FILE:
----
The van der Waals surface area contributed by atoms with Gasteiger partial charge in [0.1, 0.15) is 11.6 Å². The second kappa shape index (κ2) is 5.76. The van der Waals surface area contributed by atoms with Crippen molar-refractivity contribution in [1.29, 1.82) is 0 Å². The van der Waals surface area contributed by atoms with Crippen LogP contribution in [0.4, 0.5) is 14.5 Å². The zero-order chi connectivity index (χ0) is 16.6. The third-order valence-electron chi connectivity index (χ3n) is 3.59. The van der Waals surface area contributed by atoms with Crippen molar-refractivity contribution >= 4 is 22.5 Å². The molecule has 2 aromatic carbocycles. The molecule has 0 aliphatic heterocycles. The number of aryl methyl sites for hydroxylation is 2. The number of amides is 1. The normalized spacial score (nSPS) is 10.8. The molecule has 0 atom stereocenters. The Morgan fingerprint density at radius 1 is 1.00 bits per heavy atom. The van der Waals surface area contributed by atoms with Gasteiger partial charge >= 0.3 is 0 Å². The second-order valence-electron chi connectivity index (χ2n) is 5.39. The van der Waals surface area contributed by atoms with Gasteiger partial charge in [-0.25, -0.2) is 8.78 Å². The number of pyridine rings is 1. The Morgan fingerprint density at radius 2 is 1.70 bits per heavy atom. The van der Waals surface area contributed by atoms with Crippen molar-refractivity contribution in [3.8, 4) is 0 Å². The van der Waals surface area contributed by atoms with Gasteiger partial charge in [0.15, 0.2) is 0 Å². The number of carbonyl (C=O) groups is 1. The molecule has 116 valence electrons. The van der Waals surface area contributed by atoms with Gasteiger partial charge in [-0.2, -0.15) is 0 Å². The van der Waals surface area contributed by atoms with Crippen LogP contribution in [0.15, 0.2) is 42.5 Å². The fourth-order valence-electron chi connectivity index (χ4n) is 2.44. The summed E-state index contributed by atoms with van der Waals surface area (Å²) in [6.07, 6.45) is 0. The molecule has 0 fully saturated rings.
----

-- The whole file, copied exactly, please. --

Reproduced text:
The van der Waals surface area contributed by atoms with Gasteiger partial charge in [0.1, 0.15) is 11.6 Å². The second kappa shape index (κ2) is 5.76. The van der Waals surface area contributed by atoms with Crippen molar-refractivity contribution in [1.29, 1.82) is 0 Å². The van der Waals surface area contributed by atoms with Crippen LogP contribution in [0.4, 0.5) is 14.5 Å². The zero-order chi connectivity index (χ0) is 16.6. The third-order valence-electron chi connectivity index (χ3n) is 3.59. The van der Waals surface area contributed by atoms with Crippen molar-refractivity contribution >= 4 is 22.5 Å². The molecule has 2 aromatic carbocycles. The molecule has 0 aliphatic heterocycles. The number of aryl methyl sites for hydroxylation is 2. The number of amides is 1. The normalized spacial score (nSPS) is 10.8. The molecule has 0 atom stereocenters. The Morgan fingerprint density at radius 1 is 1.00 bits per heavy atom. The van der Waals surface area contributed by atoms with Gasteiger partial charge >= 0.3 is 0 Å². The second-order valence-electron chi connectivity index (χ2n) is 5.39. The van der Waals surface area contributed by atoms with Gasteiger partial charge in [-0.25, -0.2) is 8.78 Å². The number of pyridine rings is 1. The Morgan fingerprint density at radius 2 is 1.70 bits per heavy atom. The van der Waals surface area contributed by atoms with Crippen molar-refractivity contribution in [3.8, 4) is 0 Å². The van der Waals surface area contributed by atoms with Gasteiger partial charge in [0.15, 0.2) is 0 Å². The number of carbonyl (C=O) groups is 1. The molecule has 116 valence electrons. The van der Waals surface area contributed by atoms with Gasteiger partial charge in [-0.2, -0.15) is 0 Å². The van der Waals surface area contributed by atoms with Crippen LogP contribution in [0.15, 0.2) is 42.5 Å². The fourth-order valence-electron chi connectivity index (χ4n) is 2.44. The summed E-state index contributed by atoms with van der Waals surface area (Å²) in [6.07, 6.45) is 0. The molecule has 0 fully saturated rings.